So now that you know what to do, let’s talk a bit about what not to do.

{please forgive this perfectly appropriate, yet mildly disgusting photo of my foot. This is from a trip to Minnesota to visit a friend a couple years ago- I wore the wrong shoes!}

For my Tip-Top Pitch Kit, an e-book I recently created all about how to pitch, I surveyed 28 popular design bloggers anonymously and asked: “What’s your biggest turn off in a pitch?” Here are the main points gathered from their collective responses, along with some *actual quotes from them…

Please, for the love of all that is good, do NOT:

  • Address your email “Hello blogger,” “Hi there!” “Dear editor,” “Hello sir/madam”, “Dear Ms.”, “Attn OMHG Team”. Bloggers have names too- find them, and be sure to use them! 
    * “If they can’t find the time to figure out my name, I don’t have time to read their pitch.”
  • Copy and paste the same email out to every blogger, just changing the name on top, mass-mail to multiple people at once (even if you bcc), send a press release with no personal greeting, or sign a blogger up for your email list!
    * “It’s a turn-off when it’s clearly a “form” email that they have just pasted my name in. That feels yucky. And also just a waste.”
  • Quickly glance at their blog before pitching to reference the latest post, or worse yet, not even look at the blog at all before pitching.
    * It irks me when “someone references the last post up on the blog as fantastic instead of actually doing their research.”
  • Be self-deprecating or unsure about your talents/skills- have confidence in yourself!
    * “I’ve received submissions that start out by saying, “I know you probably won’t feature this but…” If you don’t believe in your own work, why would I? Arrogance is a turn off but confidence is key.”
  • Be overly “familiar” if you don’t have an established relationship with the blogger already, or be overly gushy.
    * “Don’t call me “sweetie”, “honey”, or “sugar pie” unless you’re Flo the waitress from Alice, a good friend, or related to me in some way.”
  • Include too much information in a pitch about your background or work- present links where they can find all that out if they’d like.
    * “The work will speak for itself. Sometimes I find that when they go on and on about the work or product, I never end up liking it.”
  • Forget to attach stand-out, blog-worthy, well-lit, well-styled photos with your pitch! Make sure they’re web-resolution (72 dpi) and at least the width of the blog you’re pitching to.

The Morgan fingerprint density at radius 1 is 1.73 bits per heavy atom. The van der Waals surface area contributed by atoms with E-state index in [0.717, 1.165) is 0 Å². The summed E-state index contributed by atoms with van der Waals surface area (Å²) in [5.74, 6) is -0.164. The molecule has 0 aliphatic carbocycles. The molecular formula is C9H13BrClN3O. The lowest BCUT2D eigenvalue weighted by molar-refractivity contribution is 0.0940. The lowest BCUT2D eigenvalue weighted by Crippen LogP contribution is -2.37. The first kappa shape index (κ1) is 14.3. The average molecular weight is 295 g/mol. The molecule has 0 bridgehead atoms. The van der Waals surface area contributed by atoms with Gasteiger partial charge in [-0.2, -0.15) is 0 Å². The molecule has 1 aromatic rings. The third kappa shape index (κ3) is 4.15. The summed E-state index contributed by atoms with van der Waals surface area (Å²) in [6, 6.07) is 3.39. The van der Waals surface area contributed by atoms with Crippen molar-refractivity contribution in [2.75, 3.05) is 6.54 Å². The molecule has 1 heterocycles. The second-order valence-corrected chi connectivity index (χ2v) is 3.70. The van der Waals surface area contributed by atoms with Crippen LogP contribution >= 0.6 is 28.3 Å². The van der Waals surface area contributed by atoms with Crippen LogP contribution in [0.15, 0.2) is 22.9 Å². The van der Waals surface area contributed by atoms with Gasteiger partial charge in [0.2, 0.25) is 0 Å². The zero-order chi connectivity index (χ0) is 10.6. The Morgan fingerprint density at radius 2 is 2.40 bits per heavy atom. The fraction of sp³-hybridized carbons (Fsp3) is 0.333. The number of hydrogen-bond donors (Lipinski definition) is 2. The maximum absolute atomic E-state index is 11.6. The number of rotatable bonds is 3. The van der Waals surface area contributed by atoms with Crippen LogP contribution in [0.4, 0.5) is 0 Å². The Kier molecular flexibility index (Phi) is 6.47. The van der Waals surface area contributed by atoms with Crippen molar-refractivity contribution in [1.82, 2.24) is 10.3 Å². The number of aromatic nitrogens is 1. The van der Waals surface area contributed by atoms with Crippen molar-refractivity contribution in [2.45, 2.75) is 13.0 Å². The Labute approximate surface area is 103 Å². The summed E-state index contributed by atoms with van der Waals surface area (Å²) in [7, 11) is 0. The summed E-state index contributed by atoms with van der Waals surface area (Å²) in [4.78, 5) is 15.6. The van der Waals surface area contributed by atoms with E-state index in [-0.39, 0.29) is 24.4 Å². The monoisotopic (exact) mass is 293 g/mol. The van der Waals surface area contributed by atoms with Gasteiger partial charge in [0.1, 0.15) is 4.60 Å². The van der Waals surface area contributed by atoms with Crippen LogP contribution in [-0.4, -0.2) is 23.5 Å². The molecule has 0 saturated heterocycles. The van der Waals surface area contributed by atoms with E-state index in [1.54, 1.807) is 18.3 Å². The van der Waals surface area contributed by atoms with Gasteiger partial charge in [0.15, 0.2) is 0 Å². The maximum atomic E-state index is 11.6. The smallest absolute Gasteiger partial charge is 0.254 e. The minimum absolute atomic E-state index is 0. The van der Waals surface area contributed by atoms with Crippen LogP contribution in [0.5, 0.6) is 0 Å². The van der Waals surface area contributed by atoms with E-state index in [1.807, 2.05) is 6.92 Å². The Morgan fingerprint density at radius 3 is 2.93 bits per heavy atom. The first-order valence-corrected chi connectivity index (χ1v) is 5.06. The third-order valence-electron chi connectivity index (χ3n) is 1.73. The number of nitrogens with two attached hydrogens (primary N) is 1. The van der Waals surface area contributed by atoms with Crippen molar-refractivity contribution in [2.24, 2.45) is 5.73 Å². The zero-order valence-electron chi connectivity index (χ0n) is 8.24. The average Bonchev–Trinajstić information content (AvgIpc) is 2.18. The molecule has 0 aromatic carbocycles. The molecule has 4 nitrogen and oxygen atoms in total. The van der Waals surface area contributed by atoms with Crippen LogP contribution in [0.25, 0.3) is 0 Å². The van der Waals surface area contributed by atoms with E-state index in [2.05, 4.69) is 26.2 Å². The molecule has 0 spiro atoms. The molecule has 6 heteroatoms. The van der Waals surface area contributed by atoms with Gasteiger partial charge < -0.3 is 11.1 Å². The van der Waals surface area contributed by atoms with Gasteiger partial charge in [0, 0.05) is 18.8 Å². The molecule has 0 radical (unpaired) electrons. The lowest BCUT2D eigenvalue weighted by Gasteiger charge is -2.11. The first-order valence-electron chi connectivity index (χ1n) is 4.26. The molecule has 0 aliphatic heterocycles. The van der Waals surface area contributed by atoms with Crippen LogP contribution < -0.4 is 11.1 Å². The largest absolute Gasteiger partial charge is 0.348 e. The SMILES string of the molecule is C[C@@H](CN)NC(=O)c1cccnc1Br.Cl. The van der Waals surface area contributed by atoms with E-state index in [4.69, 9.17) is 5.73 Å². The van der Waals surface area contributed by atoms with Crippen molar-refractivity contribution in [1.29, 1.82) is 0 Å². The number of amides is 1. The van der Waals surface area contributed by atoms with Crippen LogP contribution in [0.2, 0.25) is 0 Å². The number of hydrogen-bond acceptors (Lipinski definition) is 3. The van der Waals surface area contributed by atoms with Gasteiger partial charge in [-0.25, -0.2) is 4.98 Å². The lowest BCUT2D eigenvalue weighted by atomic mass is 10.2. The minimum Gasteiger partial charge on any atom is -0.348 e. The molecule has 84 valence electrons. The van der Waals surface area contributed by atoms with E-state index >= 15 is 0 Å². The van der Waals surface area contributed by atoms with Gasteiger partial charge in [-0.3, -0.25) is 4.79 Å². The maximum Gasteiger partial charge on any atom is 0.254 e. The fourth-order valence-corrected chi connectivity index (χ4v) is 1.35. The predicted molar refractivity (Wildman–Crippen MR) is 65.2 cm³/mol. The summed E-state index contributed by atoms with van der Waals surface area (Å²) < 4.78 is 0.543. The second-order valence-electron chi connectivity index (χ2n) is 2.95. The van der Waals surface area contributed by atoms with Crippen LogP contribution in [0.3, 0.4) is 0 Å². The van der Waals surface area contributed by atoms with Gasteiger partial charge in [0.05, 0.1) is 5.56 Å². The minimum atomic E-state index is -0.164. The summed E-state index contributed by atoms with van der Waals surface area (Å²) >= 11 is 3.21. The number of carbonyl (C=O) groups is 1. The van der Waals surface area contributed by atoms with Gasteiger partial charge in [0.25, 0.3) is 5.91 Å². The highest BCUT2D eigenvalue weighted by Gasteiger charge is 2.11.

* “Another turn off is terrible product photos. If a small biz doesn’t care enough about their product to have good photos, why should I care enough to do a feature?”
  • Attach a big pdf, document, media kit, lookbook or high-res photos- point them to where they can find them/download online, or let them know you have it additionally to send if they’re interested in seeing.
    * It turns me off when “they attach a PDF or something crazy that takes way too long to open. The faster the better.”
  • Tell them that your product/shop would be good for their readership, or blogs- they know their own taste and readers best- make sure you’re on target, but let them be the judge!
    * “I really hate it when people tell me that they thought something “would resonate with or appeal to your readers.” I’ll be the judge of that, thank you. Just tell me that you’re submitting X product for my consideration and respect me to do my job as an editor.”
  • Be overly aggressive in your approach, or condescending, or express frustration or annoyance if you hear back with a no (or don’t hear back at all). That’s the way to close the door on an opportunity!
    * “It also irks me when people are overly aggressive with their pitches and express annoyance/anger that I haven’t featured them yet or act like it’s their right to have their product featured on my site.”
  • Suggest doing a giveaway to blogs that don’t do giveaways, or a diy project for a blog that doesn’t have a diy column, or a guest post for a blog that doesn’t accept guests- aka, do your homework first, always!
    * “It’s really tough to take a pitch seriously when it’s clearly content or products I don’t typically feature. Do enough research to know what kind of posts I regularly feature and send me relevant content pitches and you’ll get my attention much quicker and easier.”

So now you know what to do in a pitch to stand out from the crowd, and what to clearly avoid in order to show the editors respect, courtesy and keep the doors of feature opportunities open!

It all boils down to: doing the research first, approaching the editors like you’re having a conversation with a real person (because you are) and presenting yourself with confidence, respect and a smile, because people can read genuine enthusiasm, care and friendliness- even if it’s between the lines.

What has been your experience pitching your shop/product/service to blogs so far? Do you have any fears, or hold-ups in contacting bloggers? Does this information change how you’ll approach your next pitch?

Editor’s note: Join Jena (@miss_modish) and I to talk about this fantabulous post + your questions live at our #OMHG Twitter chat this Thursday from 1-2EST! Also I know Jena’s marketing style is totally ick-free and non-pushy but I can push (or gently encourage with great love) you to check out her Tip Top Pitch Kit if you are having any trouble at all getting positive responses to your pitches. No affiliate links or sponsored review here I just honestly think this kit is packed with revelations and a-ha! moments to help you get the word out & know as a blogger I value every bit of her pitching wisdom!